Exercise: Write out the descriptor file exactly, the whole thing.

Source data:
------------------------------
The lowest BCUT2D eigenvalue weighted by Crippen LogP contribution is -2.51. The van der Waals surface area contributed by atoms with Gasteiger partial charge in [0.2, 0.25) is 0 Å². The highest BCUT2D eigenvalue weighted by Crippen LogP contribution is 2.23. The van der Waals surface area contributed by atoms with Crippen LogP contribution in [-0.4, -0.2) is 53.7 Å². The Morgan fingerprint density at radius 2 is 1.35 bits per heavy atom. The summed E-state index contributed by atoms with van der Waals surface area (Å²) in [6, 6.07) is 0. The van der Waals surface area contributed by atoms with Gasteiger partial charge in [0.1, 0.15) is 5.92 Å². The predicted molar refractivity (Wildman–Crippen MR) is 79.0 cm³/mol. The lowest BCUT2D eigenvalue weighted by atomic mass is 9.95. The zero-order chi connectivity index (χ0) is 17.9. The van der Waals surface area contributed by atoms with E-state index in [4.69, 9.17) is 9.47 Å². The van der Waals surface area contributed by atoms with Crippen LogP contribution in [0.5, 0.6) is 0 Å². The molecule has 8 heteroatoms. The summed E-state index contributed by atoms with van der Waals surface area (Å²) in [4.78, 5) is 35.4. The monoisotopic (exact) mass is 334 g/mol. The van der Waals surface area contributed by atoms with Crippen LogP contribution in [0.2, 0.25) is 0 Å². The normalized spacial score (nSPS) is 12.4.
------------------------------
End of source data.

The lowest BCUT2D eigenvalue weighted by Crippen LogP contribution is -2.51. The van der Waals surface area contributed by atoms with Gasteiger partial charge in [0.2, 0.25) is 0 Å². The highest BCUT2D eigenvalue weighted by Crippen LogP contribution is 2.23. The van der Waals surface area contributed by atoms with Crippen LogP contribution in [-0.4, -0.2) is 53.7 Å². The Morgan fingerprint density at radius 2 is 1.35 bits per heavy atom. The summed E-state index contributed by atoms with van der Waals surface area (Å²) in [6, 6.07) is 0. The van der Waals surface area contributed by atoms with Gasteiger partial charge in [0.1, 0.15) is 5.92 Å². The predicted molar refractivity (Wildman–Crippen MR) is 79.0 cm³/mol. The lowest BCUT2D eigenvalue weighted by atomic mass is 9.95. The zero-order chi connectivity index (χ0) is 17.9. The van der Waals surface area contributed by atoms with E-state index in [4.69, 9.17) is 9.47 Å². The van der Waals surface area contributed by atoms with Crippen LogP contribution in [0.5, 0.6) is 0 Å². The molecule has 8 heteroatoms. The summed E-state index contributed by atoms with van der Waals surface area (Å²) in [4.78, 5) is 35.4. The monoisotopic (exact) mass is 334 g/mol. The van der Waals surface area contributed by atoms with Crippen LogP contribution in [0.2, 0.25) is 0 Å². The normalized spacial score (nSPS) is 12.4.